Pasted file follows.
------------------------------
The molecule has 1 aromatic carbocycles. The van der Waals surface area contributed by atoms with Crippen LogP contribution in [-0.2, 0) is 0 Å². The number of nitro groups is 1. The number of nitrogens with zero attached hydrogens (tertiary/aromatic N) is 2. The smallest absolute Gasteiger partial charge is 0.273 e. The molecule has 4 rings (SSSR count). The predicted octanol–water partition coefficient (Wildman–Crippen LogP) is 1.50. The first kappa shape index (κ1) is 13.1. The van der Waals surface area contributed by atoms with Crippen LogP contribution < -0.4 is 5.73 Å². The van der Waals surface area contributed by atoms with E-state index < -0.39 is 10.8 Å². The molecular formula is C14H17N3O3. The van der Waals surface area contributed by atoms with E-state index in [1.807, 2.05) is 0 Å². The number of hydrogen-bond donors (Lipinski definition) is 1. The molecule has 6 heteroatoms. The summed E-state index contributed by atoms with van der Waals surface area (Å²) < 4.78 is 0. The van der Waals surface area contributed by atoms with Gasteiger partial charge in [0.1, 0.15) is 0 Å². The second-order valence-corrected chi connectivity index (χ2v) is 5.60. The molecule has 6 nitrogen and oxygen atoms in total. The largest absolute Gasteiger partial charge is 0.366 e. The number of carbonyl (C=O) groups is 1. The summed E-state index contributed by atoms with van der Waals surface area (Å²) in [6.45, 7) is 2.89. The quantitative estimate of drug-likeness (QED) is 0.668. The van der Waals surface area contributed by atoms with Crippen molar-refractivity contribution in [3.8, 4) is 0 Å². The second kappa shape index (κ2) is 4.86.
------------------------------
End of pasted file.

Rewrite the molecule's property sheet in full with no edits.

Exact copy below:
The molecule has 1 aromatic carbocycles. The van der Waals surface area contributed by atoms with Crippen LogP contribution in [-0.2, 0) is 0 Å². The number of nitro groups is 1. The number of nitrogens with zero attached hydrogens (tertiary/aromatic N) is 2. The smallest absolute Gasteiger partial charge is 0.273 e. The molecule has 4 rings (SSSR count). The predicted octanol–water partition coefficient (Wildman–Crippen LogP) is 1.50. The first kappa shape index (κ1) is 13.1. The van der Waals surface area contributed by atoms with Crippen LogP contribution < -0.4 is 5.73 Å². The van der Waals surface area contributed by atoms with E-state index < -0.39 is 10.8 Å². The molecular formula is C14H17N3O3. The van der Waals surface area contributed by atoms with E-state index in [1.807, 2.05) is 0 Å². The number of hydrogen-bond donors (Lipinski definition) is 1. The molecule has 6 heteroatoms. The summed E-state index contributed by atoms with van der Waals surface area (Å²) < 4.78 is 0. The van der Waals surface area contributed by atoms with Gasteiger partial charge in [0.1, 0.15) is 0 Å². The second-order valence-corrected chi connectivity index (χ2v) is 5.60. The molecule has 6 nitrogen and oxygen atoms in total. The largest absolute Gasteiger partial charge is 0.366 e. The number of carbonyl (C=O) groups is 1. The summed E-state index contributed by atoms with van der Waals surface area (Å²) in [6.45, 7) is 2.89. The quantitative estimate of drug-likeness (QED) is 0.668. The van der Waals surface area contributed by atoms with Crippen molar-refractivity contribution in [3.8, 4) is 0 Å². The second kappa shape index (κ2) is 4.86.